Date17 May 2021
CategoryRestructuring & Insolvency, Advisory
New legislation came into force at the end of April for pre-pack administrations, which imposes a new 8-week window in which the assets of an insolvent business cannot be sold to a connected party without the consent of creditors, or a report from an independent evaluator.
This report, which will be prepared by an evaluator selected by the purchaser will be made available to the creditors, and whilst the administrators are not bound by the report’s recommendations, they will have to justify to the creditors if they decide not to follow the recommendations.
Pre-pack sales can be a valuable restructuring option for businesses weighed down by debt, which could otherwise be viable through a restructure but are not capable of continuing to trade whilst the administrator markets the business for sale. In these circumstances, a quick sale is required to protect the business and employment, otherwise the assets tend to only realise low values.
These new rules will impact Directors looking to restructure their businesses through a pre-pack and will seek to ensure they make the correct insolvency decisions. Until now, a purchaser had been able to seek the opinion of a pre-pack pool of experts, but the option was little used. This new legislation will offer greater transparency to creditors and we expect individuals with insolvency experience being identified as credible evaluators.
Previous rules placed the onus very much on insolvency practitioners to demonstrate to creditors that fair value had been obtained from the assets, which were able to be sold immediately upon appointment. This type of sale to a connected party, with no post insolvency marketing, had been criticised by creditors in the past as lacking in transparency, particularly in instances when the same directors (connected parties) were immediately involved in the new company following a transfer of assets.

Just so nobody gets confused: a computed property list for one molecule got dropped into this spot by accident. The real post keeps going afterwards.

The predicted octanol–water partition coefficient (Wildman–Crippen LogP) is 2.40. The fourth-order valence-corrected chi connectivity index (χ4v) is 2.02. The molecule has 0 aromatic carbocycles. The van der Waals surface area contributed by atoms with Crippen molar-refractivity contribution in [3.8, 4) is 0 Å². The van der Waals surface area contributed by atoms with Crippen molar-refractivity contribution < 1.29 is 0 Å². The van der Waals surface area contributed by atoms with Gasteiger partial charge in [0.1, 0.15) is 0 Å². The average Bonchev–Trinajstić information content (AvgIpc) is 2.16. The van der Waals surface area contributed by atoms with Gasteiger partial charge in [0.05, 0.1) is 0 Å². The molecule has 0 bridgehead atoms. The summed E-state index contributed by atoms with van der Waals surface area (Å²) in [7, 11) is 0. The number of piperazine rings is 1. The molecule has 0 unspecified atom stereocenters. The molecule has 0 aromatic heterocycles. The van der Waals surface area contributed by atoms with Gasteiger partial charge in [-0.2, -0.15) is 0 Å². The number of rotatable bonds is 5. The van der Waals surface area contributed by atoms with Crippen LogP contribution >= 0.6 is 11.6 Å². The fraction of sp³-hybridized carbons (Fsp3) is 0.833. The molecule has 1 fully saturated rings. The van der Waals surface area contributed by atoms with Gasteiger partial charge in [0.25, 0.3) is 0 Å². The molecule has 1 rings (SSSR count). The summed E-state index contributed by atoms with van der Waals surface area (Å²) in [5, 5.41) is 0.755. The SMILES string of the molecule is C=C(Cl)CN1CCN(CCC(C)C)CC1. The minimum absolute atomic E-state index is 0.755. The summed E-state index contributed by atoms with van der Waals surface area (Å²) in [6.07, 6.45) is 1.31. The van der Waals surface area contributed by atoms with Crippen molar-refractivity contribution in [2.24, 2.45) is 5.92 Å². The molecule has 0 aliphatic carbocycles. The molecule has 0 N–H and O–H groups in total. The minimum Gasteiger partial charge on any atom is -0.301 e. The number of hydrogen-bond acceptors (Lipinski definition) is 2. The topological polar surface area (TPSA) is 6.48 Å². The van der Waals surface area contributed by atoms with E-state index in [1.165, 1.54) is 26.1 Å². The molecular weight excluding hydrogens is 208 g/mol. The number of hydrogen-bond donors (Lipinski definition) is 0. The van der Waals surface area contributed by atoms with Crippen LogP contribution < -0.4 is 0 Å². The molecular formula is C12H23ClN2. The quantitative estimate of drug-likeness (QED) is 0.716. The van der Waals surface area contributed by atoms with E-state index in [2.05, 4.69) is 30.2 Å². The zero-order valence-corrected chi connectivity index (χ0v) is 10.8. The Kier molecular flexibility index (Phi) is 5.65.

In addition to this change, Directors are facing further pressures from new legislation introduced at the end of 2020, which gives HMRC the ability in certain circumstances to pursue directors personally on a joint and several basis for debts due where the directors have been involved in two or more ‘phoenix’ type arrangements over a five year period.
There have been no publicised recovery actions to date, but the new legislation signifies a harder line being taken by HMRC on parties, who have repeatedly 'phoenixed' businesses to the detriment of creditors.
Our advice to directors concerned about these new rules and seeking guidance on whether or not they may be personally liable is to seek advice sooner rather than later, ensuring the correct decisions are being made now so as not to impact both financially and reputationally.